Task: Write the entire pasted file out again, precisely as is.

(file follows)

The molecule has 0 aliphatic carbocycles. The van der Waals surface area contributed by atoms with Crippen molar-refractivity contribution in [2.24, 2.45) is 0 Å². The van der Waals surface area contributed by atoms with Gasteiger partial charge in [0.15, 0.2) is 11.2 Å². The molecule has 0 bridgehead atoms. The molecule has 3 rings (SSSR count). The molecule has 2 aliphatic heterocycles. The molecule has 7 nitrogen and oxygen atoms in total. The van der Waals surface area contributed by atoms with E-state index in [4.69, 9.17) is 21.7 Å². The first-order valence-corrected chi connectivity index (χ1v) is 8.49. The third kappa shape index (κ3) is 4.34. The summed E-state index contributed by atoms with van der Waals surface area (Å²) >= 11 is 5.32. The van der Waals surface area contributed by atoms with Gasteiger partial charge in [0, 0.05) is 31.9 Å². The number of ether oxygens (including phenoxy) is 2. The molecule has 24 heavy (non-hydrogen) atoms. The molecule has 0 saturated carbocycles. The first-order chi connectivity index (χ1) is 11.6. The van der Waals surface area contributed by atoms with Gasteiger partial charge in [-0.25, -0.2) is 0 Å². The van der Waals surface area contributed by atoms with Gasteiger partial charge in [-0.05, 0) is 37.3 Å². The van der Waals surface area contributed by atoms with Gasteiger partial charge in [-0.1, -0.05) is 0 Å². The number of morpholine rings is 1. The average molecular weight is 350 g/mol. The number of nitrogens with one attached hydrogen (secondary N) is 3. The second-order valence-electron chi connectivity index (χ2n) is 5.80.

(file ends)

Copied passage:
The molecule has 0 aliphatic carbocycles. The van der Waals surface area contributed by atoms with Crippen molar-refractivity contribution in [2.24, 2.45) is 0 Å². The van der Waals surface area contributed by atoms with Gasteiger partial charge in [0.15, 0.2) is 11.2 Å². The molecule has 0 bridgehead atoms. The molecule has 3 rings (SSSR count). The molecule has 2 aliphatic heterocycles. The molecule has 7 nitrogen and oxygen atoms in total. The van der Waals surface area contributed by atoms with E-state index in [4.69, 9.17) is 21.7 Å². The first-order valence-corrected chi connectivity index (χ1v) is 8.49. The third kappa shape index (κ3) is 4.34. The summed E-state index contributed by atoms with van der Waals surface area (Å²) >= 11 is 5.32. The van der Waals surface area contributed by atoms with Gasteiger partial charge in [0, 0.05) is 31.9 Å². The number of ether oxygens (including phenoxy) is 2. The molecule has 24 heavy (non-hydrogen) atoms. The molecule has 0 saturated carbocycles. The first-order chi connectivity index (χ1) is 11.6. The van der Waals surface area contributed by atoms with Gasteiger partial charge in [-0.25, -0.2) is 0 Å². The van der Waals surface area contributed by atoms with Gasteiger partial charge in [-0.05, 0) is 37.3 Å². The van der Waals surface area contributed by atoms with Gasteiger partial charge in [-0.1, -0.05) is 0 Å². The number of morpholine rings is 1. The average molecular weight is 350 g/mol. The number of nitrogens with one attached hydrogen (secondary N) is 3. The second-order valence-electron chi connectivity index (χ2n) is 5.80.